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People v. Allen

Mar 18, 2015
B250775 (Cal. Ct. App. Mar. 18, 2015)




THE PEOPLE, Plaintiff and Respondent, v. GABRIEL M. ALLEN, Defendant and Appellant.

Waldemar D. Halka, under appointment by the Court of Appeal, for Defendant and Appellant. Kamala D. Harris, Attorney General, Lance E. Winters, Senior Assistant Attorney General, Yun K. Lee and Douglas L. Wilson, Deputy Attorneys General, for Plaintiff and Respondent.


California Rules of Court, rule 8.1115(a), prohibits courts and parties from citing or relying on opinions not certified for publication or ordered published, except as specified by rule 8.1115(b). This opinion has not been certified for publication or ordered published for purposes of rule 8.1115. (Los Angeles County Super. Ct. No. MA056609) APPEAL from a judgment of the Superior Court of Los Angeles County, David Walgren, Judge. Affirmed in part, reversed in part and remanded. Waldemar D. Halka, under appointment by the Court of Appeal, for Defendant and Appellant. Kamala D. Harris, Attorney General, Lance E. Winters, Senior Assistant Attorney General, Yun K. Lee and Douglas L. Wilson, Deputy Attorneys General, for Plaintiff and Respondent.


Gabriel Allen was convicted by a jury of one count of committing a lewd and lascivious act upon Frances P., a child under the age of 14 (count 1, Pen. Code, § 288 subd. (a)); three misdemeanor counts of unauthorized invasion of privacy against Frances P., Patience P., and Tara P. (counts 2, 3, and 4, § 647, subd. (j)(3)); two misdemeanor counts of sexual exploitation of a child (counts 5 and 7, § 311.3, subd. (a)); and one count of felony possession of matter depicting a minor engaging in sexual conduct (count 6, § 311.11, subd. (a)). He was sentenced to eight years in prison for count 1, and five years in any penal institution for counts 2 through 6. He appeals, contending there was insufficient evidence presented at the preliminary hearing to support the allegations in counts 5 and 7; there was insufficient evidence to support the convictions of counts 3, 5, 6 and 7; his attorney and the prosecutor misled him about the maximum possible prison term leading him to reject the prosecutor's plea offer; and he was improperly sentenced to consecutive terms for counts 2, 3, 5 and 7. We affirm the judgment in part, reverse in part, and remand for resentencing.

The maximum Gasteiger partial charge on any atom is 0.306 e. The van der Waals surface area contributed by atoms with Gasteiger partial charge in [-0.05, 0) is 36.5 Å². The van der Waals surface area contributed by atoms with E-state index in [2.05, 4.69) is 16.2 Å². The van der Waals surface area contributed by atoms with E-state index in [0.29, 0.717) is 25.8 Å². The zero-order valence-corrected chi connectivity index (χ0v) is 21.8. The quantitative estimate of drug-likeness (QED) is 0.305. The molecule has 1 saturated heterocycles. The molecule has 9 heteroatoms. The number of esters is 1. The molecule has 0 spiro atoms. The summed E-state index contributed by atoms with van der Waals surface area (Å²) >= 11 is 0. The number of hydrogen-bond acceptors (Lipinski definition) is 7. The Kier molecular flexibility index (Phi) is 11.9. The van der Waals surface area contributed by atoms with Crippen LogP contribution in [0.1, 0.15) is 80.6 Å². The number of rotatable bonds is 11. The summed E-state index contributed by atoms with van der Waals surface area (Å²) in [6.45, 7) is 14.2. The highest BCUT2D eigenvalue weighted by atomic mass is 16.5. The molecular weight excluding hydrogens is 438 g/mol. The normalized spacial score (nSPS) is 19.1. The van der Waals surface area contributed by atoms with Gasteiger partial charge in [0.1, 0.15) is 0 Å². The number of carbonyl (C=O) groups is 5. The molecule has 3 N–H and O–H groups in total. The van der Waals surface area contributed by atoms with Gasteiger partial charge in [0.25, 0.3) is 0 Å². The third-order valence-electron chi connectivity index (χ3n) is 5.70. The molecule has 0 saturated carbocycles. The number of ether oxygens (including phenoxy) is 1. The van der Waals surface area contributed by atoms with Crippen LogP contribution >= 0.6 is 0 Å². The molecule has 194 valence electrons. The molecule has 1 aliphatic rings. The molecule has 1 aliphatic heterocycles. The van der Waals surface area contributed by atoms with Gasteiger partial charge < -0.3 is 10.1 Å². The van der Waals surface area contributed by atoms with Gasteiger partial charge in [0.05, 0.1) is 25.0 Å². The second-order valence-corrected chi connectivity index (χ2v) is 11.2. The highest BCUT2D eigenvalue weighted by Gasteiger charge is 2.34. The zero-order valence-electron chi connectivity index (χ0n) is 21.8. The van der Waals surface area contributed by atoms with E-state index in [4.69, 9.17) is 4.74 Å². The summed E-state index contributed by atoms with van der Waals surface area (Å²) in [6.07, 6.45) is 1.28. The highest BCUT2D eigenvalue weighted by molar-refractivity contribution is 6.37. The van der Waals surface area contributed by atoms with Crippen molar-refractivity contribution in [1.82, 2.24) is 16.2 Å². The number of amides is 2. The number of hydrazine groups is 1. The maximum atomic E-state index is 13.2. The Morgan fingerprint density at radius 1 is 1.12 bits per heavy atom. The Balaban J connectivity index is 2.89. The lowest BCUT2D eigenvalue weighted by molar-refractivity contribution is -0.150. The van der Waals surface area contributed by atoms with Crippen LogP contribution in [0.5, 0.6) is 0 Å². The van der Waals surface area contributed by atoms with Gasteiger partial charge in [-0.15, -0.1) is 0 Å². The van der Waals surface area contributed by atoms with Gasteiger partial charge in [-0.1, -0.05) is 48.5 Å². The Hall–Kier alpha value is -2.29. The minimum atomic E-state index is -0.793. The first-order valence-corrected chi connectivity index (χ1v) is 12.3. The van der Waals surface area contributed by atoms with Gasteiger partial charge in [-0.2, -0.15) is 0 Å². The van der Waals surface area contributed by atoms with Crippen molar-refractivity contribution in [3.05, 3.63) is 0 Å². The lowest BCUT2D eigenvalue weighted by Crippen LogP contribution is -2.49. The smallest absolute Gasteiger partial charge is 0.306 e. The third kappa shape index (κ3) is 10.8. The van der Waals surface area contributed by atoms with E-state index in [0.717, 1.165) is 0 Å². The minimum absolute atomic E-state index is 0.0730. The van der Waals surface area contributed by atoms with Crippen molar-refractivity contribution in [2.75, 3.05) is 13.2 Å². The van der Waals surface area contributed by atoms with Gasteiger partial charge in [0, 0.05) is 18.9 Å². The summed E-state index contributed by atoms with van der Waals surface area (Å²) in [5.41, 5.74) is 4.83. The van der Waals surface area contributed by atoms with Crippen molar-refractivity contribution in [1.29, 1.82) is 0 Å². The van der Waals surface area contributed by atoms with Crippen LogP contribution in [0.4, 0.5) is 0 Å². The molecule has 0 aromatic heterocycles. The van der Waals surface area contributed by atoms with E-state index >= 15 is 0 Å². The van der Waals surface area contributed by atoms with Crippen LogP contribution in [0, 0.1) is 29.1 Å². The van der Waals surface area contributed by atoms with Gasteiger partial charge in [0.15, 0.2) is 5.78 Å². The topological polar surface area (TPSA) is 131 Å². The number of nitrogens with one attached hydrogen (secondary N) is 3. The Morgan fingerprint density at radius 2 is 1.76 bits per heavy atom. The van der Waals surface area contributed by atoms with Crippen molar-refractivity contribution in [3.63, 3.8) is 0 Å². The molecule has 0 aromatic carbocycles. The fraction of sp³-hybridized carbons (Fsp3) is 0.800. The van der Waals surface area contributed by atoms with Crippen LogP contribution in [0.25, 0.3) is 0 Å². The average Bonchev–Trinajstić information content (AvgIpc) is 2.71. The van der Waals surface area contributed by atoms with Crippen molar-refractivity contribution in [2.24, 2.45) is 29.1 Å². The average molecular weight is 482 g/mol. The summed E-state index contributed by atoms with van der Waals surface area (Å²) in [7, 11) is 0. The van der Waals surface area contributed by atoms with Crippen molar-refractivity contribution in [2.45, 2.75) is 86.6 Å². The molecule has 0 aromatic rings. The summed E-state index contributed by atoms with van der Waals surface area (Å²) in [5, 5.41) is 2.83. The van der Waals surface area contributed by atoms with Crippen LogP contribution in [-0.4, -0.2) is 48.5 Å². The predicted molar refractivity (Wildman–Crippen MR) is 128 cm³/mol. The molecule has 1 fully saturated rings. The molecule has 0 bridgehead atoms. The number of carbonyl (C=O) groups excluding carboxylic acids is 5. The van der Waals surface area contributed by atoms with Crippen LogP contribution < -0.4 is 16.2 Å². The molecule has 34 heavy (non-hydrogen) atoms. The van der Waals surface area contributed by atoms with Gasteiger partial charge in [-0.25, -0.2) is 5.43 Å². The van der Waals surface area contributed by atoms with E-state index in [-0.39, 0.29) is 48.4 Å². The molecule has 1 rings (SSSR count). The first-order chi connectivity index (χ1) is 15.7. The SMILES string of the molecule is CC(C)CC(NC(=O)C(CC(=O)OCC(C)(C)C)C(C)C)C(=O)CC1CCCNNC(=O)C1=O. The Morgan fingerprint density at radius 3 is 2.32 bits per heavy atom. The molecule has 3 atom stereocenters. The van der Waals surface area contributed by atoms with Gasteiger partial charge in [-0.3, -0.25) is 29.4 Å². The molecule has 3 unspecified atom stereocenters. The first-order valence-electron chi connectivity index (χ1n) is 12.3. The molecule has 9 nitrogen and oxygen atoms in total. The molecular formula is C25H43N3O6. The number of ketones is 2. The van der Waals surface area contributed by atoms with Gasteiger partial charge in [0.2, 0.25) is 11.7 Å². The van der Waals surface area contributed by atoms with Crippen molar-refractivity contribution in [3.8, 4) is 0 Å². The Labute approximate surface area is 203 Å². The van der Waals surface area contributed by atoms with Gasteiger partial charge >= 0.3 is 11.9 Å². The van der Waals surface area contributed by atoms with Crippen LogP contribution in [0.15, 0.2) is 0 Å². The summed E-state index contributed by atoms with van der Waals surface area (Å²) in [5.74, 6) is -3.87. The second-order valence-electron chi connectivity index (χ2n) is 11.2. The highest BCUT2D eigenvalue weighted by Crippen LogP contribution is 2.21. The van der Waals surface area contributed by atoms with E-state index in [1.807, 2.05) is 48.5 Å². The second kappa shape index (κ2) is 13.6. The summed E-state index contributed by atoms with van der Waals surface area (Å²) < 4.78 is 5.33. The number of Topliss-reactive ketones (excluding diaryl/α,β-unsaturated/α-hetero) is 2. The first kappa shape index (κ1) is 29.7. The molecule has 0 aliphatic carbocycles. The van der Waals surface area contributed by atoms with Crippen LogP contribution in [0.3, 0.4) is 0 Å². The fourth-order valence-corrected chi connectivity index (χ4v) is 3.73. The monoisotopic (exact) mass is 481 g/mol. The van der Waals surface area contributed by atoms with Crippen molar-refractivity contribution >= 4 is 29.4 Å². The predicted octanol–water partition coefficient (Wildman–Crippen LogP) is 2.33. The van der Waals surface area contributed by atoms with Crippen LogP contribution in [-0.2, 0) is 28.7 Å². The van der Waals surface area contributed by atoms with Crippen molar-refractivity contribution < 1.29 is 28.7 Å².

All subsequent undesignated statutory references shall be to the Penal Code.


Tara P. began dating appellant in 2011. Tara's daughter, Frances, was 10 years old at the time. Tara moved in with appellant. Tara left Frances in appellant's care when she was briefly incarcerated and again when she had surgery. Sometime during those periods, appellant put his hands in Frances's pants and touched her vaginal area. In April 2012, Tara went to the Los Angeles County sheriff's station in Antelope Valley with a flash drive containing videos she had taken from appellant's laptop. The videos depicted Frances naked, using the toilet, with views of her vagina. Other videos showed seven-year-old Serenity P. and nine-year-old Patience P., Frances's cousins, naked and using the toilet. Tara P. was also filmed while she was naked.